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Patient hails ‘life-changing’ implant for severe acid reflux

By Alastair FeeHealth Correspondent, BBC South

BBC Danielle HardingBBC

Danielle Harding said the implant had been life changing

A woman who suffered the debilitating effects of severe acid reflux has described a new implant as “amazing” and “life changing”.

Danielle Harding, 30, could not eat without enduring severe coughing and pain because of gastro-oesophageal reflux disease (GORD).

She was one of the first patients in the UK to receive the implant of a silicone ball into her upper stomach wall.

University Hospital Southampton said there was “excitement” about the early results of the procedure.

GORD occurs when contents from the stomach flow back into the oesophagus – the long tube that carries food from the throat to the stomach.

It happens when the muscular valve – the lower oesophageal sphincter – at the bottom of the oesophagus becomes weakened because it has moved too close to the diaphragm or even into the chest, affecting its function to allow food in and stop acid leaking out.

Up to 9.5 million people in the UK are thought to be affected by the condition.

Symptoms include heartburn, regurgitation, difficulty swallowing, bloating, as well as teeth and gum damage, nutritional problems, and sleep impairment.

It is estimated that up to one in 10 sufferers will develop oesophageal cancer within 10 to 20 years.

The RefluxStop implant held in an open hand

The RefluxStop implant is smaller than a ping pong ball

Ms Harding, a mother of two from Southampton, said she endured “really horrible” pain at every meal over a two-year period.

“I would get it quite a lot throughout the day, really bad chest pains and it would just like move up into my throat,” she said.

“My nose would start to run and I would get severe coughing and then I’d end up vomiting.

“Going out to eat and having meals – there was anxiety over that because of the fear of what people would think if I suddenly start violently coughing in the middle of the restaurant – would I need to run to the toilet to throw up?”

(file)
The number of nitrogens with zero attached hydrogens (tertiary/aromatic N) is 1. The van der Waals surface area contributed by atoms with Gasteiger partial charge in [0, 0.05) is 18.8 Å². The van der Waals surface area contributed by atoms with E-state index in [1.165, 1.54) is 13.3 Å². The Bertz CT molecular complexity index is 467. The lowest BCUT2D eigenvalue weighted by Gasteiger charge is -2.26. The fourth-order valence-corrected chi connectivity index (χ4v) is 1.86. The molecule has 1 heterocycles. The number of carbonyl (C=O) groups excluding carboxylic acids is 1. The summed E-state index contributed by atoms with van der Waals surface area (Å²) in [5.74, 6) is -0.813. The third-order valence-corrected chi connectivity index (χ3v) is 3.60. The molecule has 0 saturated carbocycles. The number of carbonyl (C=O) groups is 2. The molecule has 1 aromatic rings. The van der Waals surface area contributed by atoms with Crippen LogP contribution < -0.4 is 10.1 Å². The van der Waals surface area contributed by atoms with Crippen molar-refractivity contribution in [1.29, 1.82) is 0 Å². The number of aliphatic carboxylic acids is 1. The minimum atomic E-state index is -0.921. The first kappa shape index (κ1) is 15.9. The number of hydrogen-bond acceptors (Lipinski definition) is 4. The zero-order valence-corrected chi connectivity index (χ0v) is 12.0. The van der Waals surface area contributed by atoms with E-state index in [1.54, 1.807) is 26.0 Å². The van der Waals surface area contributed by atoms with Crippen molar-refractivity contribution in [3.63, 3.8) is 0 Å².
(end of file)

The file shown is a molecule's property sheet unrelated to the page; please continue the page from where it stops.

Current treatments for GORD include drug therapy called proton pump inhibitors (PPI) or a surgical procedure known as the fundoplication method.

Ms Harding was fitted with a new device, the RefluxStop, during a two-hour operation at University Hospital Southampton.

Made out of medical grade rounded solid silicone, the implant measures about 25mm – smaller than a ping pong ball.

Robotic surgery was used to fix it to the upper part of the stomach wall to block movement of the lower oesophageal sphincter.

Oesophagogastric surgeon Fergus Noble

Oesophagogastric surgeon Fergus Noble carried out the operation at University Hospital Southampton

Fergus Noble, oesophagogastric surgeon at the hospital, said the first uses of the implant were showing “good results”.

“We’re aware of the challenges of the other alternative treatments, whether they be antacid medication or other surgery and the excitement around this is that the early data shows that they get less side-effects compared to the other treatments”

The non-active implant is expected to last a lifetime and patients who receive the surgery should see an almost immediate improvement to their symptoms.

Ms Harding said the operation had changed her life.

“I’ve got no acid reflux, no symptoms of heartburn, not even mild symptoms – I can eat – it’s been amazing,” she said.

Following early implants of the device at Southampton and Imperial College London, it is hoped the implant could be rolled out to other NHS trusts.

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